Last week, the British Film Institute announced that this year’s London Film Festival will be offered virtually, including a dedicated showcase for immersive media. BFI also announced the schedule for the showcase, featuring the musical experience “All Kinds of Limbo.”
The “Expanded Strand”
“Out of necessity sometimes comes innovation and we’re hugely excited to present our LFF Expanded plan for 2020,” XR Programmer Ulrich Schrauth said in a press release shared with ARPost. “Shifting the full artistic program into the virtual realm makes it even more accessible for all kinds of audiences and creates new opportunities for creative formats and artistic expression.”
LFF Expanded includes ten interactive works, eleven 360-degree films, and one augmented reality installation.
In the future, immersive media pieces in this showcase will be displayed in a “large-scale physical installation.” This year, they will be available in virtual exhibition space, The Expanse, on Oculus devices or through a browser experience.
Those in and around London during the festival from October 7 to October 18 can rent a headset from the venue to experience the expanded strand.
“Despite the challenges of the year, we are so thrilled to be able to deliver such an ambitious first LFF Expanded,” LFF Director Tricia Tuttle said. “This new program of XR, immersive, and interactive works will sit alongside our film program, as we also expand to include series, television, and episodic filmmaking.”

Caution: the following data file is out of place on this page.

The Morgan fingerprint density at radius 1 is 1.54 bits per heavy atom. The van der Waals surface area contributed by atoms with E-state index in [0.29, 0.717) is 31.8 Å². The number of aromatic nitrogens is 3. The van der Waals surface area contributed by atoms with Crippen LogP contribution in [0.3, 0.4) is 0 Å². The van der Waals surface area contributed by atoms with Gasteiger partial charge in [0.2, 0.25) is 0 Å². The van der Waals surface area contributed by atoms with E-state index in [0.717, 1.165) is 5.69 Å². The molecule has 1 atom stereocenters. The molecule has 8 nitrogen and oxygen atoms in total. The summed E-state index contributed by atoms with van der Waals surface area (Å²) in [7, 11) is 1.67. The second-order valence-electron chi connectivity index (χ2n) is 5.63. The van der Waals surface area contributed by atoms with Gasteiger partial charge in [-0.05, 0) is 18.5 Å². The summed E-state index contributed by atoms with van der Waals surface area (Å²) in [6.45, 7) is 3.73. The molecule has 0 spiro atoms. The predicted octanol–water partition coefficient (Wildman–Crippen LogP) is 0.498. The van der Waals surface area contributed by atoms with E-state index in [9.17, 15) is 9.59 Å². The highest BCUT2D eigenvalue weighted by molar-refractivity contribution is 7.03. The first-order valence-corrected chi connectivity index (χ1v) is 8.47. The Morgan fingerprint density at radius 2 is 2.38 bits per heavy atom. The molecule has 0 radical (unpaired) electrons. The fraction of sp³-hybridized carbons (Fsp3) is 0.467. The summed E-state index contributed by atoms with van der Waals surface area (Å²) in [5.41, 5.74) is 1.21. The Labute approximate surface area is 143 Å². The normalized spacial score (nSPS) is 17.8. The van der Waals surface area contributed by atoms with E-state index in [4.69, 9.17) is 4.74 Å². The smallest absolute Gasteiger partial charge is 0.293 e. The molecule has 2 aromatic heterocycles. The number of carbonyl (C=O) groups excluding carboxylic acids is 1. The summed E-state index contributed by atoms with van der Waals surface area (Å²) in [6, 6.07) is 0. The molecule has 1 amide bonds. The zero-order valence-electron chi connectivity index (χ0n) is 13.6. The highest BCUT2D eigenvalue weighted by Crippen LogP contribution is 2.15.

All of the experiences will be available throughout the entire festival, with tickets available starting September 21.
Celebrating Diversity Through Immersive Media
The most publicized experience in the immersive media strand is “All Kinds of Limbo.” The experience, created by the National Theatre, is a journey through the music brought to Britain by people originally from the Caribbean.
“We’re delighted to be presenting the National Theatre’s ‘All Kinds of Limbo’ as part of the festival,” said the National Theatre’s Head of Digital Development Toby Coffey. “This project celebrates the influence of Caribbean Culture on the UK music scene from the late 1940s to today.”
The late 1940s marked the beginning of the “Windrush Generation,” groups of Caribbean natives who emigrated to the United Kingdom to fill a labor shortage left in the aftermath of World War II.
While this influx eventually tapered off, the cultural influence of this group has remained strong. And, it’s not the only story being told at the festival in celebration of diversity.
Four of the 360-degree videos in LFF Expanded are segments of “Virtual (Black) Reality.” The four videos use immersive media to bring viewers into the lives of “Africa-descended Berliners and Parisians.”
Embracing Immersive Media
LFF Expanded, when viewed on its own, is an exciting opportunity for people around the world to view immersive media that looks to change how we pass the time as well as how we learn and communicate.
When viewed in the context of other immersive media showcases at legacy media events like Cannes and Sundance, LFF Expanded represents increasing exposure and acceptance of an increasingly powerful medium.